Located just south of Central London, this Cathedral dating from the 1100s is a lovely hidden gem. It can be found on the south bank of the Thames near London bridge. Southwark Cathedral has a particularly peaceful churchyard, a museum, priceless artifacts, and is also beautiful to visit at night.
Just across the way from Southwark Cathedral lies Borough Market. As London’s oldest food market, Borough Market has been serving the people of Southwark for 1,000 years. The market’s amazing heritage is an important part of its appeal and whether you’re browsing for food or simply wanting to take a stroll this is a great place to soak up local London.
Founded in 1824, The National Gallery is an art museum in Trafalgar Square that houses a collection of over 2,300 paintings dating from the mid-13th century to 1900. Come here to experience the story of European art, masterpiece by masterpiece. You will find paintings by some of the most famous artists is history, including Van Gogh and Monet.
This beautiful testament to English architecture was the first to be built in the Neoclassical style in Britain. A hidden gem, the Banqueting House is the only complete surviving building of the Whitehall Palace complex (the sovereign’s principal residence from 1530 until 1698 when it was destroyed by fire). It was also the site of King Charles I’s execution in 1649.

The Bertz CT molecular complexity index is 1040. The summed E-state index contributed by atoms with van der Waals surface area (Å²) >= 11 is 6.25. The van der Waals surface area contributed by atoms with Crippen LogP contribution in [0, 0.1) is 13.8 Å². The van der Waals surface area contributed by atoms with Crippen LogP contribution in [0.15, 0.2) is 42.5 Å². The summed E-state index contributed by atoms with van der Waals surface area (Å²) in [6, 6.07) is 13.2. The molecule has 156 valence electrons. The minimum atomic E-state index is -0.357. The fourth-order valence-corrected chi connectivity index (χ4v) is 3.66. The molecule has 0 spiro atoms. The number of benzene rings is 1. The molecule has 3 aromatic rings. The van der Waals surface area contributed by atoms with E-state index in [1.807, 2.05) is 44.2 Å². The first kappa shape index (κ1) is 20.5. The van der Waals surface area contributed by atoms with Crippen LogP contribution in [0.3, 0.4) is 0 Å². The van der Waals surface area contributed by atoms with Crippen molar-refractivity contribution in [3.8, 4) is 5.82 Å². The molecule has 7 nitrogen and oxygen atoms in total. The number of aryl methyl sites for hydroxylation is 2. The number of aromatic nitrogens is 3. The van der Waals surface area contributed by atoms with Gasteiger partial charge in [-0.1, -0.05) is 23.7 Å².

Kensington Palace has been a home and refuge to the royal family since the 17th century. Now, it is the official residence to the Duke & Duchess of Cambridge, Prince William and Kate. Highlights include Queen Caroline’s Cabinet of Curiosities, a 16th century painted King’s Staircase, and over 30 acres of lush palace gardens with a world-famous Orangery.
Temple Church was built by the Knights Templar in the 12th century and boasts some significant architectural features unique to London. This little gem is famous for its rare circular nave called “the Round” which was built to mirror the great Holy Sepulcher church in Jerusalem. Its location hidden in a small square off a main street adds to its charm, where you can wander around the oasis of ancient buildings, courtyards, and gardens.
For almost a millennium Windsor Castle has been the residence of Britain’s royal family. Today, Windsor is the official residence of Queen Elizabeth, whose flag will be flown above the Round Tower when she is in residence which is usually on the weekends. Windsor is also the largest and oldest occupied castle in the world.